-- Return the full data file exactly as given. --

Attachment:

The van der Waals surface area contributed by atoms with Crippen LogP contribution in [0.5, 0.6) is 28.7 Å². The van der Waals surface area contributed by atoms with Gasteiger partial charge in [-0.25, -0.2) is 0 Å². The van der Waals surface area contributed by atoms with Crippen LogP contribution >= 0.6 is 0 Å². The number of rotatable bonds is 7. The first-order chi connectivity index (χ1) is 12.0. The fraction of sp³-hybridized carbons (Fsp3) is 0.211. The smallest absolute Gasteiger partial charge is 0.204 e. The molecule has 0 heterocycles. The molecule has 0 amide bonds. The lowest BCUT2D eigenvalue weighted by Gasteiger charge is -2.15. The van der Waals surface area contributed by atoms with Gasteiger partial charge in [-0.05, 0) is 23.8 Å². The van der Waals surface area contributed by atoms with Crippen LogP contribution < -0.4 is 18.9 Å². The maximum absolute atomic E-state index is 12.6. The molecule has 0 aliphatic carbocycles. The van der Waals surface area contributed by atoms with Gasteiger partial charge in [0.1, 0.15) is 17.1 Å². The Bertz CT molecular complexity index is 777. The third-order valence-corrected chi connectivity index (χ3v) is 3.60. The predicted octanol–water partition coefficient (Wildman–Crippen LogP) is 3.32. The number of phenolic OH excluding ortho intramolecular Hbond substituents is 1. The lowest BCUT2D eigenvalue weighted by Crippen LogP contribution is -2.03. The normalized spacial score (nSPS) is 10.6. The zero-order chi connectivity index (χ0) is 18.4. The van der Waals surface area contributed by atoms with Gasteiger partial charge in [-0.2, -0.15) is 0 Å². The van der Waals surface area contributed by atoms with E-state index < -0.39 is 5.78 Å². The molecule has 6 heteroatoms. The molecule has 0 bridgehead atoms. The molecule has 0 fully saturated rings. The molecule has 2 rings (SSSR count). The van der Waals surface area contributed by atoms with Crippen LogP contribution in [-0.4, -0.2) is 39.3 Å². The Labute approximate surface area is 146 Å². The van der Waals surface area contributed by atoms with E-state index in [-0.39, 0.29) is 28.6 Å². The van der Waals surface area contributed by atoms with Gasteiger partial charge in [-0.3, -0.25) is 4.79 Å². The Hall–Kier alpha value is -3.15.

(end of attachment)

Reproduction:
The van der Waals surface area contributed by atoms with Crippen LogP contribution in [0.5, 0.6) is 28.7 Å². The van der Waals surface area contributed by atoms with Gasteiger partial charge in [-0.25, -0.2) is 0 Å². The van der Waals surface area contributed by atoms with Crippen LogP contribution >= 0.6 is 0 Å². The number of rotatable bonds is 7. The first-order chi connectivity index (χ1) is 12.0. The fraction of sp³-hybridized carbons (Fsp3) is 0.211. The smallest absolute Gasteiger partial charge is 0.204 e. The molecule has 0 heterocycles. The molecule has 0 amide bonds. The lowest BCUT2D eigenvalue weighted by Gasteiger charge is -2.15. The van der Waals surface area contributed by atoms with Gasteiger partial charge in [-0.05, 0) is 23.8 Å². The van der Waals surface area contributed by atoms with Crippen LogP contribution < -0.4 is 18.9 Å². The maximum absolute atomic E-state index is 12.6. The molecule has 0 aliphatic carbocycles. The van der Waals surface area contributed by atoms with Gasteiger partial charge in [0.1, 0.15) is 17.1 Å². The Bertz CT molecular complexity index is 777. The third-order valence-corrected chi connectivity index (χ3v) is 3.60. The predicted octanol–water partition coefficient (Wildman–Crippen LogP) is 3.32. The number of phenolic OH excluding ortho intramolecular Hbond substituents is 1. The lowest BCUT2D eigenvalue weighted by Crippen LogP contribution is -2.03. The normalized spacial score (nSPS) is 10.6. The zero-order chi connectivity index (χ0) is 18.4. The van der Waals surface area contributed by atoms with Gasteiger partial charge in [-0.2, -0.15) is 0 Å². The van der Waals surface area contributed by atoms with E-state index < -0.39 is 5.78 Å². The molecule has 6 heteroatoms. The molecule has 0 bridgehead atoms. The molecule has 0 fully saturated rings. The molecule has 2 rings (SSSR count). The van der Waals surface area contributed by atoms with Crippen LogP contribution in [-0.4, -0.2) is 39.3 Å². The Labute approximate surface area is 146 Å². The van der Waals surface area contributed by atoms with E-state index in [-0.39, 0.29) is 28.6 Å². The van der Waals surface area contributed by atoms with Gasteiger partial charge in [-0.3, -0.25) is 4.79 Å². The Hall–Kier alpha value is -3.15.